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GameStop Responds To Alleged Customer Data Leak

On November 26, a user on Reddit reported an incident regarding personal data on GameStop's website. The post alleged that personal information from other users — including "name, phone number, address, [and] order history" — appeared when refreshing the page. Throughout the post's comment section, other Reddit users shared that they had encountered the same issue, seemingly confirming that GameStop was experiencing a data leak that displayed other customers' private information when users attempted to sign in to their accounts. There was also at least one report of a full credit card number displaying.

The purported data leak is the most recent event in a string of GameStop-centered incidents pertaining to customer privacy. In September, the video game retail chain faced accusations of serious privacy violations when a lawsuit claimed that the company had illegally wiretapped its customers' chats and sold the recorded conversations to third-party companies. Combine that with the incredibly divisive announcement of the company's plan to launch an NFT marketplace, and it's apparent that GameStop is jumping from one controversy to another, especially when it comes to private customer information.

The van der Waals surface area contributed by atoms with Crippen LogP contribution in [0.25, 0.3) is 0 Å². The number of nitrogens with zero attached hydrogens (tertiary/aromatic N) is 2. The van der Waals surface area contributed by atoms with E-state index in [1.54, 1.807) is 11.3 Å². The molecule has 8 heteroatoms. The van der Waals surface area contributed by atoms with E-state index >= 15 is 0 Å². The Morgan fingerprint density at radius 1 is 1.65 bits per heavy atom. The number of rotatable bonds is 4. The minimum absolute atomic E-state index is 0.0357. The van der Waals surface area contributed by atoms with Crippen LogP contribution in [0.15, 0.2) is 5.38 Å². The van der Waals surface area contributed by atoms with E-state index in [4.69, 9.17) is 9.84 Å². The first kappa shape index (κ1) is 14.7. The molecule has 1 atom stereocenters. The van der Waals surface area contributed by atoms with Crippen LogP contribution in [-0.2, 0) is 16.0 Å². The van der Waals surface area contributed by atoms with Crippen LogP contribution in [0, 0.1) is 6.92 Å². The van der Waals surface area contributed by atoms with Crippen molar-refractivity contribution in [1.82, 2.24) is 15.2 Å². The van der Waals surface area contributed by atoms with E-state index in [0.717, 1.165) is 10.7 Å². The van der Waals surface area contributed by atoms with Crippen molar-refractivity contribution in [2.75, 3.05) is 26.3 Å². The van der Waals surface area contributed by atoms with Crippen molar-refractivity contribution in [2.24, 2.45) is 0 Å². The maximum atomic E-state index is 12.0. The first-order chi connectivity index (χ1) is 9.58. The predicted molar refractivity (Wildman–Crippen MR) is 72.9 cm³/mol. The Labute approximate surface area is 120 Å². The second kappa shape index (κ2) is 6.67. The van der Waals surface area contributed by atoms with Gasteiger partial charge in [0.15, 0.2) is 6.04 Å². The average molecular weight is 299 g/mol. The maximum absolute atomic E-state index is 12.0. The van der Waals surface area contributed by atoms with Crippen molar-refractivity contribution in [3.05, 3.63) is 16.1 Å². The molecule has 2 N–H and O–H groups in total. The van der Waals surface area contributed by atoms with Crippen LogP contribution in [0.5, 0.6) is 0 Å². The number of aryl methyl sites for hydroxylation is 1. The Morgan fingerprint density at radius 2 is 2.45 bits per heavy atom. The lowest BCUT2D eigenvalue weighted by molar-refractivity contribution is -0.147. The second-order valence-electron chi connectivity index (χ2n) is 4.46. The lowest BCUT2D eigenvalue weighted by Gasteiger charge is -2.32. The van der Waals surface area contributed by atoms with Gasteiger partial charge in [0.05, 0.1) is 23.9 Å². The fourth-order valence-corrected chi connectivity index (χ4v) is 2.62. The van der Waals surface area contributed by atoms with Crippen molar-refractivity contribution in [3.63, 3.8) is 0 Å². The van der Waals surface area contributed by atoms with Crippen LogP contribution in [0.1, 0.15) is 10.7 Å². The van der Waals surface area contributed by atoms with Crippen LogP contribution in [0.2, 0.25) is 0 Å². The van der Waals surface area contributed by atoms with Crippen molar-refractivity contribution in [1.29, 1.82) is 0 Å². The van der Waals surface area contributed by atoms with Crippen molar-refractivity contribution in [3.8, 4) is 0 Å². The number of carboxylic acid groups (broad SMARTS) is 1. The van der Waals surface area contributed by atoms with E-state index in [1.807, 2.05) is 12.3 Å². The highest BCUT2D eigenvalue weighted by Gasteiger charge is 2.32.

The retailer has since released a response regarding the alleged data breach. According to GameStop, the whole situation was a huge misunderstanding.

GameStop claims that the data leak was simply a test

Responding to a request for comment from Video Games Chronicle, GameStop's Customer Care team asserted that the alleged data leak wasn't what it seemed like. According to the statement, it was simply a component of a test that the company was conducting and the information that users viewed wasn't authentic. "This was immediately fixed the same day it took place," GameStop Customer Care told VGC. "This was test data created by our teams, not actual customer data."

According to VGC, there may be more to the situation than GameStop has acknowledged. Along with the comment provided by GameStop Customer Care, VGC's Andy Robinson asserted that some of the information that GameStop website users saw could be genuine. "An online search suggests that some of the names and addresses that were shown to customers on its website could match real people," an update to the initial article read. "VGC has asked if real address data was used." At the time of this writing, GameStop had not responded to VGC's question about the authenticity of the information certain users gained access to.